Journal Entry: 1st Days in Iraq

April 1st-2nd, 2009 - Iraq

After a cramped ride in a C-17 from Kuwait, we arrived in TQ at about 2100. We unloaded our bags and piled into the briefing room for our base orientation a complete combat load of ammo. Then after waiting around for the word on our ride out, we retired to temporary housing for a few minutes of shut-eye and found the rest of our engineers from the previous stick already there. The word came down that our convoy was delayed an hour and a half, so we went to the chow hall for Mid-Rats. The Best D*** Hooters Show was on the television there and needless to say, there were a lot of open-mouthed stares for the next 45 minutes, admittedly, my own person was included in this pathetic group of women-starved Marines. The desert is the breeding ground for desperation and all but the very strongest find themselves staring at the occasional WM as they walk by and wondering what they would look like in civilian clothes.
We unpacked and repacked a whole conex box so as to be able to fit all of our gear as well as the rest of H&S Co.'s into it. We formed a chain and knocked it out quickly and with no room to spare in the box we spent the next ten minutes trying to latch the door completely, finally realizing that it was a problem with the door and contented ourselves with latching only half way. Our Armadillos and MRAPs arrived soon after and we suited up. 1st Sergeant [L.] called us around him and said to us, "This is it, gents. This is the real deal. A rocket landed in Ramadi yesterday and the last convoy out just got hit with an IED. Keep your heads on a swivel and stay alert."
Instantly I felt the tension rise. We loaded up and began our ride in silence. Every sway and every bump was felt acutely. Between the IED threat and this being the first seven-ton ride since the accident, it was a very nervous beginning. Then we all heard a sort of rhythmic "swish, swish, swish" like a washer machine as something became lodged in our passenger-side middle tire. The sound gradually turned into thumping and the truck began to shudder as the tire became more and more flat. We had to stop for a moment when we saw debris in the road and a sign next to the road, as well as lights in a house began to flick on and off. The whole ride I was praying fervently for myself, my comrades[...] But we arrived safe and sound in Camp Ar Ramadai after a tense 45 minute ride through the town it was named after.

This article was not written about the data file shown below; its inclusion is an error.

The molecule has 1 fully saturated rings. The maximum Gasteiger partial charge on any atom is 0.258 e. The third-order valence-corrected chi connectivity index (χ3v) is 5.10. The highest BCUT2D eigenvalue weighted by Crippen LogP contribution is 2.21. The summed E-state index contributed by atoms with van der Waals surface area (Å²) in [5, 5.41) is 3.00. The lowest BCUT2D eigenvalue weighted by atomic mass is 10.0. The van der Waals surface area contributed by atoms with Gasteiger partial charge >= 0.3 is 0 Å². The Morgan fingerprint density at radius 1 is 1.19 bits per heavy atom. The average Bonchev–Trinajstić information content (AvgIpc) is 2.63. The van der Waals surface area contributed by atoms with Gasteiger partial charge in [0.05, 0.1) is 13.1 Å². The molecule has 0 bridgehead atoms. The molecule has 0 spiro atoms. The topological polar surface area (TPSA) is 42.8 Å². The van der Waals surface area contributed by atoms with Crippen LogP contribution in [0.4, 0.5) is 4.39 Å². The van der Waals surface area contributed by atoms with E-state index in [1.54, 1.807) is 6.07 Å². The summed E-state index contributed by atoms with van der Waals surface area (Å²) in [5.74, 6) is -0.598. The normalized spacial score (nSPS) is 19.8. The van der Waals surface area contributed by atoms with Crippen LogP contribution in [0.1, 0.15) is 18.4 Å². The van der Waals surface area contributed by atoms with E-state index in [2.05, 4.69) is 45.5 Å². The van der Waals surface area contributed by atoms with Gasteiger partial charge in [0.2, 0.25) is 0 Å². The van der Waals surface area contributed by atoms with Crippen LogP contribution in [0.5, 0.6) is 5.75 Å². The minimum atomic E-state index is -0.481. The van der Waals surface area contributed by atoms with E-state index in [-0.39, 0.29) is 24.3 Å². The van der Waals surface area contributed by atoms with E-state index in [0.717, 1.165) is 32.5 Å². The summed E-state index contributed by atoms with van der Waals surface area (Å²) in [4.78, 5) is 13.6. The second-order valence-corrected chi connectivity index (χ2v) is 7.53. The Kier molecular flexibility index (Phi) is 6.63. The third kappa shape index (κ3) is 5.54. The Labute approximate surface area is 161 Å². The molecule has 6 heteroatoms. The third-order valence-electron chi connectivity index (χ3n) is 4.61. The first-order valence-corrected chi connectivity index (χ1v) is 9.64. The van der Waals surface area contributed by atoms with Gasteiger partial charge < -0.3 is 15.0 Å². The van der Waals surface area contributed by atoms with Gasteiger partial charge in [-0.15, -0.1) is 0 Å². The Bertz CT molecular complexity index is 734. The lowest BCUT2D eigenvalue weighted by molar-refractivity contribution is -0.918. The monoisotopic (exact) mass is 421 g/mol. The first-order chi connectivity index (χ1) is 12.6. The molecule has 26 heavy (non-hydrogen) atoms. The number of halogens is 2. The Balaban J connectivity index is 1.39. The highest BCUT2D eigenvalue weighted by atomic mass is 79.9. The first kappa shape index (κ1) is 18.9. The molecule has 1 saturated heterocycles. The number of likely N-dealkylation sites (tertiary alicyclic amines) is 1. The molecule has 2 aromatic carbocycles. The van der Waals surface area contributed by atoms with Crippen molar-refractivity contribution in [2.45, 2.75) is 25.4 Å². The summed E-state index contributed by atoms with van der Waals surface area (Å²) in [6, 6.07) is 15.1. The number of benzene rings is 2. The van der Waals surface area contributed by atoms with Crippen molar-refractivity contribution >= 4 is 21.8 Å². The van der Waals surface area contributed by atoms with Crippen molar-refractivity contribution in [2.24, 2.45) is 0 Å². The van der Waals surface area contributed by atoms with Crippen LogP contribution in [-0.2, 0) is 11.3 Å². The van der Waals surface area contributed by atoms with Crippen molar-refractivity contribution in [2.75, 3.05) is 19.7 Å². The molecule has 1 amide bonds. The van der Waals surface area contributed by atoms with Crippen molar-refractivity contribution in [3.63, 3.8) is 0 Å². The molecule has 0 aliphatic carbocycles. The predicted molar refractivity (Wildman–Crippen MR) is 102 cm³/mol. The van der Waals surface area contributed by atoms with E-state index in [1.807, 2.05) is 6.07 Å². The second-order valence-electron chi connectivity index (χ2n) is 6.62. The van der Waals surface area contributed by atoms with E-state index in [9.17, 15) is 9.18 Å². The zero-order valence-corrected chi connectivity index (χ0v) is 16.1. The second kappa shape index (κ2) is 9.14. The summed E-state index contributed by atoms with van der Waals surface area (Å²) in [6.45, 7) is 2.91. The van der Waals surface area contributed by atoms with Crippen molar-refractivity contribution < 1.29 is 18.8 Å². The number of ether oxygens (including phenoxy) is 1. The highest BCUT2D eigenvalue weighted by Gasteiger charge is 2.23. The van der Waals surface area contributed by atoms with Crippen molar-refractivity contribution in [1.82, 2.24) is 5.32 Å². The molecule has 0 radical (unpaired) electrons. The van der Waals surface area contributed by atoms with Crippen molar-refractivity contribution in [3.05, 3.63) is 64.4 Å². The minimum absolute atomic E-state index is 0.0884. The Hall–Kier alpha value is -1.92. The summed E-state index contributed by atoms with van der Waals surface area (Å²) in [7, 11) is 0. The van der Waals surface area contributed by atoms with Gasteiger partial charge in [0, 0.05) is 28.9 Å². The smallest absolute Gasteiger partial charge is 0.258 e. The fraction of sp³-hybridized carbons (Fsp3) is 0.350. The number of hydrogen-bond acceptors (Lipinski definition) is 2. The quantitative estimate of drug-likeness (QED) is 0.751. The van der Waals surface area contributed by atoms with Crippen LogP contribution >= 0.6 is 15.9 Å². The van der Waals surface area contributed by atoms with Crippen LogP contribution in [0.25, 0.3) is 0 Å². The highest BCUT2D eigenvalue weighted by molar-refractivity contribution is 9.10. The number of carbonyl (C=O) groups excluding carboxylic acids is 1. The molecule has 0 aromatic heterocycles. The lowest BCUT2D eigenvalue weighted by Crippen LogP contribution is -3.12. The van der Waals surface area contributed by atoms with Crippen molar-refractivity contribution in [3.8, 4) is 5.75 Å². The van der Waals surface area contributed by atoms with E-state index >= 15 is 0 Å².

Briefs kept us awake for a couple more hours and everyone was walking around in a zombie-like state as we settled into our temporary quarters, an old Iranian [Baathist] School building. Unpacking and setting up kept us awake until about 0500, so most of us stayed awake to go to morning chow at 0530. The chow was overwhelming in quality, variety, and selection. Although completely exhausted we ate with relish and when we finished we headed back to our barracks and fell promptly asleep. We were awakened at 1000 to have classes to update us on IEDs and the CREW systems and then to go BZO our weapons. Finished up by evening chow, we relaxed in the barracks for a few hours and then went to a class at 2030 which ran until 2200. After we finished up, we all headed back to the barracks and slept like the dead.

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